By Ruth Steinhardt
From an early age, Asha Reynolds knew she wanted to be a lawyer.
“It was the only thing I ever wanted to do,” said Ms. Reynolds, now a Title IX investigator at the George Washington University. “I recall being very young and being only allowed to watch TV for one hour per day, so my sister and I put on a kind of family court for our parents.”
The sisters argued that the educational value of PBS shows like “The Electric Company” and “Where in the World Is Carmen Sandiego” outweighed the drawbacks of increased screen time.
“I think my family members would describe me as someone who always liked to argue,” she said, laughing.
In the years since, Ms. Reynolds’ taste for argument mellowed, though her belief in justice did not. Her legal career has cycled through all sides of the criminal justice system, from an early internship in the District of Columbia Public Defender’s Office to a judicial internship on the Third Circuit Court of Appeals to a five-year stint as a prosecutor for the Manhattan District Attorney’s Office.
But Ms. Reynolds found that the criminal justice system was often ill-equipped to provide the kinds of services and support that could help victims and defendants alike break the cycle of violence.
One case involved a young victim who had been slashed in the face by an 18-year-old gang member. The victim had major developmental delays and needed counseling and resources to be prepared for testimony. The perpetrator had his own set of struggles and disadvantages, including an early alcohol problem, and criminal prosecution alone “was not what he needed to make a change in his life,” Ms. Reynolds said.
“In my role as a prosecutor, while I could help the victim to get the retribution that he deserved, I often felt it wasn’t enough,” she said. “I didn’t feel like my role in that process was comprehensive enough. The services that needed to be provided in that case were not being provided by the criminal justice system.”
After leaving the district attorney’s office, Ms. Reynolds moved to Seattle and then to Maryland, where she joined the Maryland Coalition Against Sexual Assault’s Sexual Assault Legal Institute as a managing attorney.
“We were advocating for policy changes, but I wanted to see for myself what implementation of those policies on a college campus was actually like,” she said. “I’ve always been someone who wanted to work, not from outside the system, but from within the system to make it the system that it should be.”
As a Title IX investigator, Ms. Reynolds and her fellow investigator Kiera Blore look into evidence of reported violations of GW’s sex and gender based harassment and interpersonal violence policy. Ms. Reynolds sees her job as providing resources and solutions—as systemic, holistic and restorative rather than adversarial.
“What is appealing is that I do not represent any particular party in the process,” she said. “I have an interest in the fairness of the process itself. We want to ensure that support services are provided to all the parties involved, and we start every investigation as a blank slate. The only thing that moves us is where the evidence takes us.”
That evidence includes social media, text messages, surveillance video and more. It can, of course, be contradictory or counterintuitive, especially since traumatized people don’t always behave in the ways an outsider might expect.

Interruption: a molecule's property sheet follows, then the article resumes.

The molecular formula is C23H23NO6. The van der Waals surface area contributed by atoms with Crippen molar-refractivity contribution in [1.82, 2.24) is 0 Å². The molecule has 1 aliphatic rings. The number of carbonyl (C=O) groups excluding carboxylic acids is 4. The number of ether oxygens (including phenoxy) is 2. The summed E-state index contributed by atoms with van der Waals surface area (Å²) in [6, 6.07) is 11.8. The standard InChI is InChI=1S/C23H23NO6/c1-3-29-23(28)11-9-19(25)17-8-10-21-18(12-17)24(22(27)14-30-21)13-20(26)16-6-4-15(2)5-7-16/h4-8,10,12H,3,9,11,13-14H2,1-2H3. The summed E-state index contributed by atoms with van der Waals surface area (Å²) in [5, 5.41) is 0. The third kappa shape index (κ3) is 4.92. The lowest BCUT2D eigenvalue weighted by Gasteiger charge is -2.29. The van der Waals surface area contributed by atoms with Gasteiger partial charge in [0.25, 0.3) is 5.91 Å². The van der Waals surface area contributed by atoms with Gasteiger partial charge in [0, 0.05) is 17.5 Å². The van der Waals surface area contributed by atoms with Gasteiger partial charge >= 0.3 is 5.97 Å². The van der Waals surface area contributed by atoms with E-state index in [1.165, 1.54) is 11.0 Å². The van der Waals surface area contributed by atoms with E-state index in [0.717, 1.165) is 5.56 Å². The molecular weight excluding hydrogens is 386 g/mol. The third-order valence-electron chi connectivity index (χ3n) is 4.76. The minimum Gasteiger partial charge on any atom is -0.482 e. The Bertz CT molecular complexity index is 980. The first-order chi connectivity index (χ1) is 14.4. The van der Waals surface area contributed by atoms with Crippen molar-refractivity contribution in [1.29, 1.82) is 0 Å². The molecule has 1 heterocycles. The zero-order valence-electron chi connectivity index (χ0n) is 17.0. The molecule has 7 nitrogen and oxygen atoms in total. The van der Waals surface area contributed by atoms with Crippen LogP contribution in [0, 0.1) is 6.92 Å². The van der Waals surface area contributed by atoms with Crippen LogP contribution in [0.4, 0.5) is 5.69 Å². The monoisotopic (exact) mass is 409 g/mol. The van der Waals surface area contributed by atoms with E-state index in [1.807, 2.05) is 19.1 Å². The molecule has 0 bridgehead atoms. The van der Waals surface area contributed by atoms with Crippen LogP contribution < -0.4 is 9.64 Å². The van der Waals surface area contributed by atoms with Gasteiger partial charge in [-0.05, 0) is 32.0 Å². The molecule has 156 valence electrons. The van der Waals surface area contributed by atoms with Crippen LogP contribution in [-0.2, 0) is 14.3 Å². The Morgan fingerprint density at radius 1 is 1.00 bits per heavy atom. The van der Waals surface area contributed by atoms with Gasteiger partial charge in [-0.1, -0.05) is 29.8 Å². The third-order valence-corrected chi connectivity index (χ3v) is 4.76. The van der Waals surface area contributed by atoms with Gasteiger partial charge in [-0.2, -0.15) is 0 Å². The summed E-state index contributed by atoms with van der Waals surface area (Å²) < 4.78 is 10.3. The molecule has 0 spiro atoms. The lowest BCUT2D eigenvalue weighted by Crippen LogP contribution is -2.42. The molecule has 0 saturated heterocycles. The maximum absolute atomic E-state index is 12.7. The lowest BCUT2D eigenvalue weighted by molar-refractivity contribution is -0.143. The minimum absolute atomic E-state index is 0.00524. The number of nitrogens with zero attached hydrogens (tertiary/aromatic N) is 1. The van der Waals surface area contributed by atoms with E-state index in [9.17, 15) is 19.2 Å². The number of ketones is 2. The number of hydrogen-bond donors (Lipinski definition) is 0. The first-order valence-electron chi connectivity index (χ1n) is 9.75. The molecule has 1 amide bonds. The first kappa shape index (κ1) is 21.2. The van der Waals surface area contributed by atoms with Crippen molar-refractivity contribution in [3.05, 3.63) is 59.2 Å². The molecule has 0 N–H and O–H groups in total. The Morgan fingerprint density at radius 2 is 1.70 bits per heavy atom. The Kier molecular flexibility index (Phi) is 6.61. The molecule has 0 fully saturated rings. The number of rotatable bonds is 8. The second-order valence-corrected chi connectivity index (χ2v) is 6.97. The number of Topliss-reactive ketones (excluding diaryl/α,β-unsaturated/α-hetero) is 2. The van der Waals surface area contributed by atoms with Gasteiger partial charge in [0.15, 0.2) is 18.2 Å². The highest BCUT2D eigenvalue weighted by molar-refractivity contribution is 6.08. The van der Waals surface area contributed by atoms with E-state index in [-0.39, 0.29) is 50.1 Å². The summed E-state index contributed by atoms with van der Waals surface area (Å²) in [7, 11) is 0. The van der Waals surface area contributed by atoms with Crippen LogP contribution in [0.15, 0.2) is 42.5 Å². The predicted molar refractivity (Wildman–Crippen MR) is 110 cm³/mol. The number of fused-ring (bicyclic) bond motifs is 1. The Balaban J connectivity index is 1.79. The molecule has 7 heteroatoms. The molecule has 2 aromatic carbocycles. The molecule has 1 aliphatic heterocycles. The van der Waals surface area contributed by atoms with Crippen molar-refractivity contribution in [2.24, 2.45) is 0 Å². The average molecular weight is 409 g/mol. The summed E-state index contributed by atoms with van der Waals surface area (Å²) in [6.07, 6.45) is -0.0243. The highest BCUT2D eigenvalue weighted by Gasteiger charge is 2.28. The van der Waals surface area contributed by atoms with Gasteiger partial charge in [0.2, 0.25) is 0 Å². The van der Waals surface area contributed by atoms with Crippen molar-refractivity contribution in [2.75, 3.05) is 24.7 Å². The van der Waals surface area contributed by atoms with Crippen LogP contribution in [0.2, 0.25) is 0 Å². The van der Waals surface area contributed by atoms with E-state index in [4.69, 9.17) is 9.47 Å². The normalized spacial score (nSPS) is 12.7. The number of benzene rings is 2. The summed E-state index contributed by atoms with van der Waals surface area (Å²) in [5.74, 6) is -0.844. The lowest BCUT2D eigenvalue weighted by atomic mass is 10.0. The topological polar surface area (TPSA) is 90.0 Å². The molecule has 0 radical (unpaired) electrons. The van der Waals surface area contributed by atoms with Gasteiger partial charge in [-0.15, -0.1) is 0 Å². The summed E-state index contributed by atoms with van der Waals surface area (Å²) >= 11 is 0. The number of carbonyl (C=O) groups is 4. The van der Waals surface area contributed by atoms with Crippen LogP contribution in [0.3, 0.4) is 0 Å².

Ms. Reynolds experienced that phenomenon in her job as a prosecutor, as in a case where one witness would cover her mouth and laugh when describing traumatic events. Afraid that the jury would not understand her behavior, Ms. Reynolds asked the witness why she did this. The woman told her that laughter had always been her automatic reaction to pain and stress.
“We always ask why,” Ms. Reynolds said. “If the evidence suggests someone is behaving in a way that might be different than we typically expect, we ask about their thought process and why they might have reacted that way. It’s important to let people explain themselves, and that’s one way we can read complex situations better.”
Case resolutions in the Title IX Office vary. In some cases, a complainant may ask to read an impact statement to the person they feel is responsible for the violation and may get closure from an apology. In cases involving a disciplinary resolution, if the Title IX Office finds that it is more likely than not that the responding party is responsible for a violation of the policy, he or she faces disciplinary sanctions. Whatever the situation, Ms. Reynolds makes a point of listening and working toward appropriate solutions.
“In the best set of circumstances, both of those parties’ interests are aligned,” she said.
To avoid burnout, Ms. Reynolds draws a sharp line between work and home. Her two children, ages five and two, take up much of her free time, but when she has a free evening she likes to take in stand-up comedy or storytelling shows with her husband, a fellow attorney whom she met at the Manhattan D.A.’s office. She likes classic ’90s R&B music—think TLC—and the occasional dose of escapist television: “I used to watch ‘Law & Order,’ but I don’t anymore.”
Part of the reason for her lost interest might be that she’s over argument for argument’s sake.
“I think it’s just a function of maturity.” she said. “I used to find an argument in everything, including little things like where to put the television remote. Now, I like finding solutions that are less argumentative and more restorative.”